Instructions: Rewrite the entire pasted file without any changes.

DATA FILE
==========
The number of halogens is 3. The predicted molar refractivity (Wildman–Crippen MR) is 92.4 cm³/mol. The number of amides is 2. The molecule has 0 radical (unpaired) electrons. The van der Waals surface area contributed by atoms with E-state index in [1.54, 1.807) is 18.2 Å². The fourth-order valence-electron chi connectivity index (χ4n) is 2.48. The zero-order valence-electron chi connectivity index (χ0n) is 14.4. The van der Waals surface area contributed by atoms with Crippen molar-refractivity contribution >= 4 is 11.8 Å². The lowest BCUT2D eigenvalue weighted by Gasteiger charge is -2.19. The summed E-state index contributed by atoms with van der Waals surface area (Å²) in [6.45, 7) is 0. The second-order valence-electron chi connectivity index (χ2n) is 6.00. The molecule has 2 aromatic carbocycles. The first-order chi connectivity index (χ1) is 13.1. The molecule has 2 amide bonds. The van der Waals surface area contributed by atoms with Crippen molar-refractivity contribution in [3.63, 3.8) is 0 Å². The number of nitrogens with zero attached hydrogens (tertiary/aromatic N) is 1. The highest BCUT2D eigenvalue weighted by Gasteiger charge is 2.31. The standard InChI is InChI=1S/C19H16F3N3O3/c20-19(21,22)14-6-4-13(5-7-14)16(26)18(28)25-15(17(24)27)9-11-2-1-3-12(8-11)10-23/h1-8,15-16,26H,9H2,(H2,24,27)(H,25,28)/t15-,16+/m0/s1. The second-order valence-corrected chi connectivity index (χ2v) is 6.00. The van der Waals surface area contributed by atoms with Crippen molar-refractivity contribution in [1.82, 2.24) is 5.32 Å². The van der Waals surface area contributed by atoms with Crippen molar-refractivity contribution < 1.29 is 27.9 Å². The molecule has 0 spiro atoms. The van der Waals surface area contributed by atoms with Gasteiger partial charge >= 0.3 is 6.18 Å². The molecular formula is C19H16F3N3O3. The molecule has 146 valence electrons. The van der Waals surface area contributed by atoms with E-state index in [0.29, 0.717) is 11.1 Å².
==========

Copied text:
The number of halogens is 3. The predicted molar refractivity (Wildman–Crippen MR) is 92.4 cm³/mol. The number of amides is 2. The molecule has 0 radical (unpaired) electrons. The van der Waals surface area contributed by atoms with E-state index in [1.54, 1.807) is 18.2 Å². The fourth-order valence-electron chi connectivity index (χ4n) is 2.48. The zero-order valence-electron chi connectivity index (χ0n) is 14.4. The van der Waals surface area contributed by atoms with Crippen molar-refractivity contribution >= 4 is 11.8 Å². The lowest BCUT2D eigenvalue weighted by Gasteiger charge is -2.19. The summed E-state index contributed by atoms with van der Waals surface area (Å²) in [6.45, 7) is 0. The second-order valence-electron chi connectivity index (χ2n) is 6.00. The molecule has 2 aromatic carbocycles. The first-order chi connectivity index (χ1) is 13.1. The molecule has 2 amide bonds. The van der Waals surface area contributed by atoms with Crippen molar-refractivity contribution in [3.63, 3.8) is 0 Å². The number of nitrogens with zero attached hydrogens (tertiary/aromatic N) is 1. The highest BCUT2D eigenvalue weighted by Gasteiger charge is 2.31. The standard InChI is InChI=1S/C19H16F3N3O3/c20-19(21,22)14-6-4-13(5-7-14)16(26)18(28)25-15(17(24)27)9-11-2-1-3-12(8-11)10-23/h1-8,15-16,26H,9H2,(H2,24,27)(H,25,28)/t15-,16+/m0/s1. The second-order valence-corrected chi connectivity index (χ2v) is 6.00. The van der Waals surface area contributed by atoms with Crippen molar-refractivity contribution in [1.82, 2.24) is 5.32 Å². The van der Waals surface area contributed by atoms with Crippen molar-refractivity contribution < 1.29 is 27.9 Å². The molecule has 0 spiro atoms. The van der Waals surface area contributed by atoms with Gasteiger partial charge >= 0.3 is 6.18 Å². The molecular formula is C19H16F3N3O3. The molecule has 146 valence electrons. The van der Waals surface area contributed by atoms with E-state index in [0.29, 0.717) is 11.1 Å².